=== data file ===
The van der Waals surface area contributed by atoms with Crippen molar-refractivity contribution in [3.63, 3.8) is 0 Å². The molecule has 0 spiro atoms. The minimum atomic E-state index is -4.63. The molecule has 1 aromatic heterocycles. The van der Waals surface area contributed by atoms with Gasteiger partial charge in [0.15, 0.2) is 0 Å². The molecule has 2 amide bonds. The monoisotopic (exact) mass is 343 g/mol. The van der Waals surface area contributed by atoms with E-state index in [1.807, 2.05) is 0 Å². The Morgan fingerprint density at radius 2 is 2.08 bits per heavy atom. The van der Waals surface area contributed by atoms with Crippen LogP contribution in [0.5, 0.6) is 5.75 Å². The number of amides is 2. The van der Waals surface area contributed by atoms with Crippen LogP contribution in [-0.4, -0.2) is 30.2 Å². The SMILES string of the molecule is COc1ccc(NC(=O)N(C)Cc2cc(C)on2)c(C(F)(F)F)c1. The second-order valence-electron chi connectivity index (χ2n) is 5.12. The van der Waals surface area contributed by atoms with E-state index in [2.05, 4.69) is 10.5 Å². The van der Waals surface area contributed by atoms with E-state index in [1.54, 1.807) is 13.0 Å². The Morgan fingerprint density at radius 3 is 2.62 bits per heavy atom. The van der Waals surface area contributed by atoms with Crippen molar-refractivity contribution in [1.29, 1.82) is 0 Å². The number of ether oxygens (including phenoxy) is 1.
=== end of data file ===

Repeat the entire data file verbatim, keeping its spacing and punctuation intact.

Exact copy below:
The van der Waals surface area contributed by atoms with Crippen molar-refractivity contribution in [3.63, 3.8) is 0 Å². The molecule has 0 spiro atoms. The minimum atomic E-state index is -4.63. The molecule has 1 aromatic heterocycles. The van der Waals surface area contributed by atoms with Gasteiger partial charge in [0.15, 0.2) is 0 Å². The molecule has 2 amide bonds. The monoisotopic (exact) mass is 343 g/mol. The van der Waals surface area contributed by atoms with E-state index in [1.807, 2.05) is 0 Å². The Morgan fingerprint density at radius 2 is 2.08 bits per heavy atom. The van der Waals surface area contributed by atoms with Crippen LogP contribution in [0.5, 0.6) is 5.75 Å². The number of amides is 2. The van der Waals surface area contributed by atoms with Crippen LogP contribution in [-0.4, -0.2) is 30.2 Å². The SMILES string of the molecule is COc1ccc(NC(=O)N(C)Cc2cc(C)on2)c(C(F)(F)F)c1. The second-order valence-electron chi connectivity index (χ2n) is 5.12. The van der Waals surface area contributed by atoms with E-state index in [2.05, 4.69) is 10.5 Å². The van der Waals surface area contributed by atoms with E-state index in [1.54, 1.807) is 13.0 Å². The Morgan fingerprint density at radius 3 is 2.62 bits per heavy atom. The van der Waals surface area contributed by atoms with Crippen molar-refractivity contribution in [1.29, 1.82) is 0 Å². The number of ether oxygens (including phenoxy) is 1.